The Kominsky Method (Netflix)
There are more daring series on Netflix one could see GLOW or Dead to Me getting nominations, but in this reviewers humble opinion there are few shows on the service as simple or as gloriously funny. Sandy went to a funeral, and ran into an old love. He began the process of forgiving his daughter, which may take a while considering this is far from the first time. Sandy found his daughter was dating a man his own age — and became friends with him. Then he got diagnosed with cancer, and spent time denying it. Throw in all the lovely cameos and this series made me laugh harder than almost any other show. I’m a little sad it’s ending after three seasons (hell, they got seven from Grace and Frankie) but that’s the way the Netflix age works. It deserves to be nominated.
The Marvelous Mrs. Maisel (Amazon)
All right, so when they won the SAG prize for Best Cast, even they admitted that they voted for Fleabag. But as Midge went on tour and began the slow arc of becoming famous, and the ramification for her family became even clearly, you realized that the Palladino’s have developed a comic work of art more than up to the level of Gilmore Girls. Midge’s perkiness, Suzie’s frustration as she tried to rise, Abe’s journey mirroring that of his wife — this is a great period piece, a great family piece, a great showpiece. What more can you ask for from a comedy?
I had my doubts about this series even after Ramy Youseff won the Golden Globe for Best Actor. Then again, so did he. But having watched most of the first season, it’s hard to deny that this series is a true work of genius, at the level of Atlanta or Insecure. As Ramy tries to negotiate being a Muslim — which has far more depth than the usual thing — and as we see the lives of his family, you find something that would appall a lot of people. A Muslim family, at its core, is not that different from a Christian family or a Jewish one or basically anyone. The universality makes the show resonate. The Muslim elements make it sing.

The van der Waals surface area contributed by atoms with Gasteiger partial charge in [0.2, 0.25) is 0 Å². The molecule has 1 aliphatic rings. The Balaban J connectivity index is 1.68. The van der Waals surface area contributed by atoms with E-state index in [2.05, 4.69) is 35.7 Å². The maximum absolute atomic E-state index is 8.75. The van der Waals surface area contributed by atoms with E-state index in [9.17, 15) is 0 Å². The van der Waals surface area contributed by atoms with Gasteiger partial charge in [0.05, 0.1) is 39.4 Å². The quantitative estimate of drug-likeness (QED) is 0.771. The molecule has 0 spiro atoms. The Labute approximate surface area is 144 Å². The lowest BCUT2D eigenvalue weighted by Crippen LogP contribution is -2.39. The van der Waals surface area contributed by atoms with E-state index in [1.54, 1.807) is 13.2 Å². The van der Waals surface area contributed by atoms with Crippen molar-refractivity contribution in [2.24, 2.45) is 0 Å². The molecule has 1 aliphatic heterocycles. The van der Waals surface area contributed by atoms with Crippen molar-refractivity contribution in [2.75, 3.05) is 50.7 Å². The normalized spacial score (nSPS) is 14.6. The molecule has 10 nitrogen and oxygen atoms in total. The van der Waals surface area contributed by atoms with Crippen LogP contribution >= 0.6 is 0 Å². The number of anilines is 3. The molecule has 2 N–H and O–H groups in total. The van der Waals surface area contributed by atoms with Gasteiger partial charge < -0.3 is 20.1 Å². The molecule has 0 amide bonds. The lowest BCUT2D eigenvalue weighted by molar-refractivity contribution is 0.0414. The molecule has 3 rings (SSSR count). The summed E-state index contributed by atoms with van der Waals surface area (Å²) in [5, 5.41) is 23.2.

Schitt’s Creek (Pop)
What can you say about a series so popular it puts its network on the map? A series with one of the greatest comic casts ever assembled? A show that took a different kind of look at the family life that has an actual family playing the lead roles? Do I think it necessarily deserves to win the grand prize? I’m not convinced. But I’m a sentimentalist. And part of me would really like to see Eugene Levy and Catherine O’Hara up there, not taking anything seriously. I really would.
FOR YOUR CONSIDERATION
Jane the Virgin (CW)
Yes, I know. Most of it aired last year. But the second half of the final season aired in time to be eligible for this year’s nominations. And if The Handmaid’s Tale can thread that needle, why not a series that is a genuine work of art? Led by Gina Rodriguez, and some of the funniest actors in the history of television, not only did Jane get everything she deserved, so did her entire family. And in a world which has become colder and crueler this past year, we need a series that symbolizes pure joy. This was as great a show as The Good Place was. Why can’t it get a happy ending too?